"Insurance? I knew absolutely nothing about it, at all. I started looking around and found that there are a lot of companies out there and a lot of information to sort through. So much in fact that I became overwhelmed and didn't know which way was up. Unfortunately, I didn't have a trained advisor guiding me and helping me select the right coverages and ended up paying too much for limited coverage. After my first accident, I found an insurance agent that took me step-by-step through what I needed. What a refreshing experience!"
Esurance has flexible coverage options that you can tailor to your needs. Among the options: additional liability coverage for an RV, coverage for occupants of your car, coverage for personal property, coverage for emergency roadside assistance, collision and comprehensive coverage, uninsured or underinsured motorist coverage, medical payments coverage, emergency towing and coverage for rental cars if your RV breaks down.
Do you live in your RV full-time, or does it sit in storage for most of the year? Do you have any permanent attachments like a satellite dish? Every company offers basic RV coverage, but the right provider for you also offers the set of add-ons that speaks to your main concerns, whether it’s full-time residency insurance or roadside assistance. Our top picks all have plenty of add-ons in addition to basic coverage.

We now have Blue Sky and their customer service has started to get much better. They once only allowed questions and correspondence through the agent but now they are actually communicating with the customer directly in addition to the agent's service. That makes things much easier and conducive to good communication to have both options. They're a smaller company so their customer service is excellent ...or has been excellent for me recently. Their premiums have increased and I'm hearing that new prospective customers are getting higher quotes and if getting competitive quotes, they seem to raise the rates the next year. However, because of our situation, we have limited choices for insurance carriers so we are somewhat forced to stick with them as the alternative has much higher premiums.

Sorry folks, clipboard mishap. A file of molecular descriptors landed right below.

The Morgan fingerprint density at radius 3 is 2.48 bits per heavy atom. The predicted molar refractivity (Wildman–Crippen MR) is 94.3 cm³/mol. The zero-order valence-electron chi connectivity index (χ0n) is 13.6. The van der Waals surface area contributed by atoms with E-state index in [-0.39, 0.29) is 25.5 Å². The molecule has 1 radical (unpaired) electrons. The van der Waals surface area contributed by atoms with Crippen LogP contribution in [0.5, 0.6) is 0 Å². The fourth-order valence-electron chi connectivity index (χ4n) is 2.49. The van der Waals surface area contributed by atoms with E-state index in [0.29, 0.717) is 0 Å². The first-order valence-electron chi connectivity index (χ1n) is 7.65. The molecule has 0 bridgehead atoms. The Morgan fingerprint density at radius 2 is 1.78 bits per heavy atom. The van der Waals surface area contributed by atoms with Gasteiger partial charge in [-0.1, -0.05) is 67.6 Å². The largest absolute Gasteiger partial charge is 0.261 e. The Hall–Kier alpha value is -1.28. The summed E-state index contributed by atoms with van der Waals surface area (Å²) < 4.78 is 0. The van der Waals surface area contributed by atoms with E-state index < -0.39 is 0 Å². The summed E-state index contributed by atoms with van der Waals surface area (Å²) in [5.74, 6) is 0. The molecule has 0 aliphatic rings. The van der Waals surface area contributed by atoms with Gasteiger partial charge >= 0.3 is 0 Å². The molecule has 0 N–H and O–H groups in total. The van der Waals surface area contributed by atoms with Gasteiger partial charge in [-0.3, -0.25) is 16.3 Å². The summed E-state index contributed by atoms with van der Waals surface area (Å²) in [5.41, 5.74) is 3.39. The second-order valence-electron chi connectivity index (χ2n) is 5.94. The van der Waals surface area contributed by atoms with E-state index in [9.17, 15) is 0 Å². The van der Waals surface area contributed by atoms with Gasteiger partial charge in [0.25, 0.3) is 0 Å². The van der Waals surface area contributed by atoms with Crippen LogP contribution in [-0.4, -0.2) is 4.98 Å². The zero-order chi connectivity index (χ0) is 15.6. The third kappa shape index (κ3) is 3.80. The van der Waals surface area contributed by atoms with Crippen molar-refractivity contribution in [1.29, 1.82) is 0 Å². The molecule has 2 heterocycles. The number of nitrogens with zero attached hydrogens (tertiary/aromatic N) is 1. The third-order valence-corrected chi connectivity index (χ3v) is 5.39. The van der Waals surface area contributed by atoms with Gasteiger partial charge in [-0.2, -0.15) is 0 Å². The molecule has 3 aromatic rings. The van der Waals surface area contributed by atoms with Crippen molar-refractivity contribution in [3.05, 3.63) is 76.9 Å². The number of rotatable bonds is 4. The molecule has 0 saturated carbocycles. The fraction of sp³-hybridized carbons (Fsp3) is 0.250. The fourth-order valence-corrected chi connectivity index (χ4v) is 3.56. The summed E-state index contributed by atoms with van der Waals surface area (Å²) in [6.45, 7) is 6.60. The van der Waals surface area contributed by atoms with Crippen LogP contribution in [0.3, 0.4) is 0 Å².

Insurance may also be purchased through an agent. A tied agent, working exclusively with one insurer, represents the insurance company from whom the policyholder buys (while a free agent sells policies of various insurance companies). Just as there is a potential conflict of interest with a broker, an agent has a different type of conflict. Because agents work directly for the insurance company, if there is a claim the agent may advise the client to the benefit of the insurance company. Agents generally cannot offer as broad a range of selection compared to an insurance broker.


You’ll notice that none of that liability coverage pays for your car or injuries, nor for any injuries your passengers sustain if you cause a wreck. This is why many people — particularly those whose car isn’t yet paid off — want “full coverage” car insurance. This isn’t actually a type of coverage, but instead typically refers to policies that include liability coverage, plus comprehensive and collision coverages.
Location is important when it comes to RV insurance because it determines how likely your RV would experience theft or vandalism, or get damaged by a natural phenomenon like hail or a bad storm. Your RV insurance rate is based on your permanent address, so even if you spend most the time on the open road in your RV, you will still be charged based on where you live.

The above is meant as general information and as general policy descriptions to help you understand the different types of coverages. These descriptions do not refer to any specific contract of insurance and they do not modify any definitions, exclusions or any other provision expressly stated in any contracts of insurance. We encourage you to speak to your insurance representative and to read your policy contract to fully understand your coverages.

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